species in the genus Capripoxvirus, which causes a severe disease characterized by high fever with multiple skin nodules and lesions in viscera of cattle in Africa. Virus is present in saliva for at least 11 days and in semen of bulls for 22 days. The disease is spread by biting flies (which probably act as mechanical short range vectors) and is most prevalent in the central and southern regions. Virus attenuated by egg passage and tissue culture is used as a vaccine for cattle, but is highly virulent for sheep and goats. An attenuated sheeppox virus vaccine which also protects cattle against lumpy skin disease has been described. A feature of the disease is that epidemics recur after an interval of 5 or 6 years in an unvaccinated cattle population. The virus has been isolated from flies, Biomyia fasciata and Stomoxys calci-trans, caught on infected animals, and these are possible vectors of transmission.

Synonyms: Neethling virus; exanthema nodularis bovis; Knopvelsiekte.

Cheneau Y et al (1999) Rev Sci Tech 18, 122 Gershon PD et al (1989) J Virol 63, 4703 Weiss KA (1968) Virology Monogr 3, 131 pp Woods JA (1988) Trop Anim Hlth Prod 20, 11

Lundy virus (LUNV) A serotype of Great Island virus in the genus Orbivirus, in the Kemerovo serogroup.

Lungers virus Synonym for Ovine pulmonary adenocarcinoma virus.

Lwoff-Horne-Tournier scheme An early virus classification scheme based mainly upon morphology.

lymphadenopathy-associated virus (LAV) The name given by French workers at the Pasteur Institut to the first-reported isolate of Human immunodeficiency virus (HIV). This virus was recovered from a person with lymphadenopathy (enlarged lymph nodes) who was also in a group at high risk for AIDS. The prototype virus was named LAV LAI, after the initials of the patient.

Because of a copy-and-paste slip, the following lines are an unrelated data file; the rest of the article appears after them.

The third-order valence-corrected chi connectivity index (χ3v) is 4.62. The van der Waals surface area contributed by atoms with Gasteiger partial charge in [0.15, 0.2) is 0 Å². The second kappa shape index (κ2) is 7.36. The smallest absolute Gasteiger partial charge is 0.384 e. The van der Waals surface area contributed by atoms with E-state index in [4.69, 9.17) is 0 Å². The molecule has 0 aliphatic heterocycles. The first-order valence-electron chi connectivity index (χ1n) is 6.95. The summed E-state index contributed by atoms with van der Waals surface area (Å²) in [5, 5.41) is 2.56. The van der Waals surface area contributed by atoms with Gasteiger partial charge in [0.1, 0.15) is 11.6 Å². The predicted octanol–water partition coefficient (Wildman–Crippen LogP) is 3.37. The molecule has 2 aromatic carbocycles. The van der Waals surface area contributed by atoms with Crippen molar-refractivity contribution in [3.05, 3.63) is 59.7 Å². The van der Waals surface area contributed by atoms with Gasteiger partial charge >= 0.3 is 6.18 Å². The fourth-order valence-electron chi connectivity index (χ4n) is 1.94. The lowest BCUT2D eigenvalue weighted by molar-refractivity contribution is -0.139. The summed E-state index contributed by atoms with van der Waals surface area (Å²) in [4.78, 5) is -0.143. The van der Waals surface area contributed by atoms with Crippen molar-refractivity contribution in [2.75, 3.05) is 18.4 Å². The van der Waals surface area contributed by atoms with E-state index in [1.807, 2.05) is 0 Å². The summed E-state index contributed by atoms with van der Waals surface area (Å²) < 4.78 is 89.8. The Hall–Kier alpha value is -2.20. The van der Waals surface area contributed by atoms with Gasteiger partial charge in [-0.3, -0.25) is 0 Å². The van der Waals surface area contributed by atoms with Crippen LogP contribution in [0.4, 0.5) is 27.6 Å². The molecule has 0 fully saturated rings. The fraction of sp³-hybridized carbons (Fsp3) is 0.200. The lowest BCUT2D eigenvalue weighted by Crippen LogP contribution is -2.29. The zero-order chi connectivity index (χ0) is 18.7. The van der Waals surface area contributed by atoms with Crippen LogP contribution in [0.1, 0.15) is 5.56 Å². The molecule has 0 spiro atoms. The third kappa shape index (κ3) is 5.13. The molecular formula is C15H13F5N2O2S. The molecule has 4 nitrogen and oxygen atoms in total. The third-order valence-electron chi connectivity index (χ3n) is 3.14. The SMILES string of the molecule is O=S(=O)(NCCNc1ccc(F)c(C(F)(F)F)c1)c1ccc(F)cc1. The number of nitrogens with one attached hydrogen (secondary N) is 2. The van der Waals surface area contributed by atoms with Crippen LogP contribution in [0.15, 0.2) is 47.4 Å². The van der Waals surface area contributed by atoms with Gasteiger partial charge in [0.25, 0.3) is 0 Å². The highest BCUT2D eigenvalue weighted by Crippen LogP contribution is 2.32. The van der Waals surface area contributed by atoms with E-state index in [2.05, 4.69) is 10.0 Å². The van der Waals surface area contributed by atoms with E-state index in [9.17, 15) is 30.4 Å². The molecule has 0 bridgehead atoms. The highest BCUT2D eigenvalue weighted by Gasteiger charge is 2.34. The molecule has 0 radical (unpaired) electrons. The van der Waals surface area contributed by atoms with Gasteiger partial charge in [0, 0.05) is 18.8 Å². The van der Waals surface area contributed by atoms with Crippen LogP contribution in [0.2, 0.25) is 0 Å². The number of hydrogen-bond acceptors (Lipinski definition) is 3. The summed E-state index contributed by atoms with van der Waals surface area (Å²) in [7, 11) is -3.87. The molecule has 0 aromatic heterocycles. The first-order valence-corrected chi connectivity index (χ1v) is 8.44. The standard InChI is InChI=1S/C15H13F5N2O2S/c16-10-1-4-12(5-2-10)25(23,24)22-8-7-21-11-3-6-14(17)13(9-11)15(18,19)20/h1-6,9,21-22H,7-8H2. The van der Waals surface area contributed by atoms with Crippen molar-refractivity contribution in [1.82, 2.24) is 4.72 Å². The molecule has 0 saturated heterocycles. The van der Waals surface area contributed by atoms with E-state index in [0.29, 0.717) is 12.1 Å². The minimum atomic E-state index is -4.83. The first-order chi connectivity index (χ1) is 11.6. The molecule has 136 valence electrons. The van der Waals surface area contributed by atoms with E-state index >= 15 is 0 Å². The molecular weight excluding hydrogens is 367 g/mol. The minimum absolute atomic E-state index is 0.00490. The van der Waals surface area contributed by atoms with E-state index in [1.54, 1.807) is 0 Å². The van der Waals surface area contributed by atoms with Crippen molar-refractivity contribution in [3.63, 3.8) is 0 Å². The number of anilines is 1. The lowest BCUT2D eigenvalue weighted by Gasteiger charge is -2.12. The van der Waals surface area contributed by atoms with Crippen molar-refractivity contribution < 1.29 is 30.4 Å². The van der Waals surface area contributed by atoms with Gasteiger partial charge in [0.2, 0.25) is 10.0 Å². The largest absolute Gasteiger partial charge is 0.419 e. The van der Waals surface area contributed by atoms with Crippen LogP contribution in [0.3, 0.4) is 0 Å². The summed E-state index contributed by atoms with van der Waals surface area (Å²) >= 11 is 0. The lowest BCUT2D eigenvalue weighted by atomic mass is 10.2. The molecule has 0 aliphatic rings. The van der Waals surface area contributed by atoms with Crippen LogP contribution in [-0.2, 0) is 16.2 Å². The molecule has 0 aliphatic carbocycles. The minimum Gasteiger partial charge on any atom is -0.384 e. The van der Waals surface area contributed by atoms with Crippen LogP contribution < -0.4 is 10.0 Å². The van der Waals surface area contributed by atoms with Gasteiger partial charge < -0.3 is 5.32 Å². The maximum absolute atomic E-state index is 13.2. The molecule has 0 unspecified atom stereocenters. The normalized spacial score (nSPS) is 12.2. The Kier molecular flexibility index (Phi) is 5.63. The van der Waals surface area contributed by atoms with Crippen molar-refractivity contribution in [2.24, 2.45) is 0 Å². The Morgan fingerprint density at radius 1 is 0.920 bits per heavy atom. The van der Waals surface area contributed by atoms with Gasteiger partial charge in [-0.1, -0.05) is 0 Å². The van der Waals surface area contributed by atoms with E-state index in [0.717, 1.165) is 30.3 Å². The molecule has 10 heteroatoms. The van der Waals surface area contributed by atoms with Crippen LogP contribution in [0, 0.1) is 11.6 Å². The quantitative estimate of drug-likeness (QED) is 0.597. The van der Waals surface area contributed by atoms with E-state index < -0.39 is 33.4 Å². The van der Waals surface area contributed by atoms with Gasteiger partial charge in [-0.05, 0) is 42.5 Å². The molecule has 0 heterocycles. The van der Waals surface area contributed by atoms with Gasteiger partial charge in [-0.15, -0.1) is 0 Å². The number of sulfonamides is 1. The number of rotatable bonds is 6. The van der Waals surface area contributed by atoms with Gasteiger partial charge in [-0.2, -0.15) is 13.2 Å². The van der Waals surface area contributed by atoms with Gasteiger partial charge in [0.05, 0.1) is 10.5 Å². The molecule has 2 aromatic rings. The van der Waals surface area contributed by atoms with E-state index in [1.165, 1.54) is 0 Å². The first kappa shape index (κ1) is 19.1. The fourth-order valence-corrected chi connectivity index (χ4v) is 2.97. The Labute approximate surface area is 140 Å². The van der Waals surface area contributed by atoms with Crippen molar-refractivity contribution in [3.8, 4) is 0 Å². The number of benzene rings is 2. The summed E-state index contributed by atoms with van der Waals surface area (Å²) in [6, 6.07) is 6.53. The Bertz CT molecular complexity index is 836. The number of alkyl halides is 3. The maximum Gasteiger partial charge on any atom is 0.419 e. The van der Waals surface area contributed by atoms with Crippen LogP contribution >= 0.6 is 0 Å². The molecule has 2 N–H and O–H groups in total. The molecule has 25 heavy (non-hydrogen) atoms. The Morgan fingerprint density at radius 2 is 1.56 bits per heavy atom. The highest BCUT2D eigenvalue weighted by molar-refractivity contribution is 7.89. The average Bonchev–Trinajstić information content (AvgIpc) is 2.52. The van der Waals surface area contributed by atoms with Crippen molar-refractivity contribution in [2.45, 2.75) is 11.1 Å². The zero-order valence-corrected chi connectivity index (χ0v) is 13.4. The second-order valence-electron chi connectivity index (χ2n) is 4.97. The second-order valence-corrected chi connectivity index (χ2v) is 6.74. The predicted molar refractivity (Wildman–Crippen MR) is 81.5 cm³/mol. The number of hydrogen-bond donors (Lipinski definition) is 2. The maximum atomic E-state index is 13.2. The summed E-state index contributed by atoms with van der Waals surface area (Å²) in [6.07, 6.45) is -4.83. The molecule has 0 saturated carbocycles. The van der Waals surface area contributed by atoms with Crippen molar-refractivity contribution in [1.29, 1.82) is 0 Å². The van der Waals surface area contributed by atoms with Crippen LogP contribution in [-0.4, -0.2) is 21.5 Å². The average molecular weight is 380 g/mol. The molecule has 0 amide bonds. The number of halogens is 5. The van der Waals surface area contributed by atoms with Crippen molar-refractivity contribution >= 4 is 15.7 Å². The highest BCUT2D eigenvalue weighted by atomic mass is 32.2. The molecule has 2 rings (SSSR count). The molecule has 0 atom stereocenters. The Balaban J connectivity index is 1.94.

Barre-Sinoussi F et al (1983) Science 220, 868

lymphoblastoid cell lines Cell lines usually derived from culture of peripheral blood leukocytes. Usually grow in suspension and do not attach to glass or plastic. Frequently contain the Epstein-Barr virus (EBV) genome in latent form. Can be superinfected by EBV and a variety of other viruses.

Lymphocryptovirus A genus in the family Herpesviridae, subfamily Gamma-herpesvirinae. Human herpesvirus 4 (Epstein-Barr virus) is the type species and Cercopithecine herpesviruses 12,14 and 15, Pongine herpesviruses 1, 2 and 3 are other members. The viruses all have a distinctive genome structure. In EBV, the virion DNA of about 180 kb is linear and bounded by terminal repeats of about 500 bp, which fuse after infection of lymphocytes to form a circular DNA episome. Internally the genome contains short (12 kb) and long (134 kb) unique sequence regions separated by multiple copies of a direct repeat. The genome contains about 90 genes, 10 of which express proteins in latently infected cells.

Sandberg ML et al (2000) J Virol 74, 9755 Sugden B (1994) Semin Virol 5, 197

Lymphocystis disease virus 1 (LCDV-1) A species in the genus Lymphocystivirus which causes a benign superficial cellular hypertrophy in a wide range of marine and freshwater fish including flounder and plaice. Particle size ranges from 198 to 227 nm. Infectivity is ether-sensitive. The genome of about 150 kb contains 195 potential open reading frames. Causes acute to chronic (5 days to 9 months) benign hypertrophic lesions on the gills and skin, which contain greatly enlarged cells that eventually degenerate with release of infectious virus. Transmission is horizontal by contact with other fish. Causes a massive enlargement of cells (up to 100000-fold). The virus genome DNA (about 200kb long) is circularly permuted, terminally redundant and highly methylated. A one-step growth cycle of the virus at 25°C takes about 4 weeks.

Synonym: flounder lymphocystis disease virus; flounder virus.

Tidona CA and Darai G (1997) Virology 230, 207

Tidona CA and Darai G (1997) Arch Virol (Suppl) 13, 49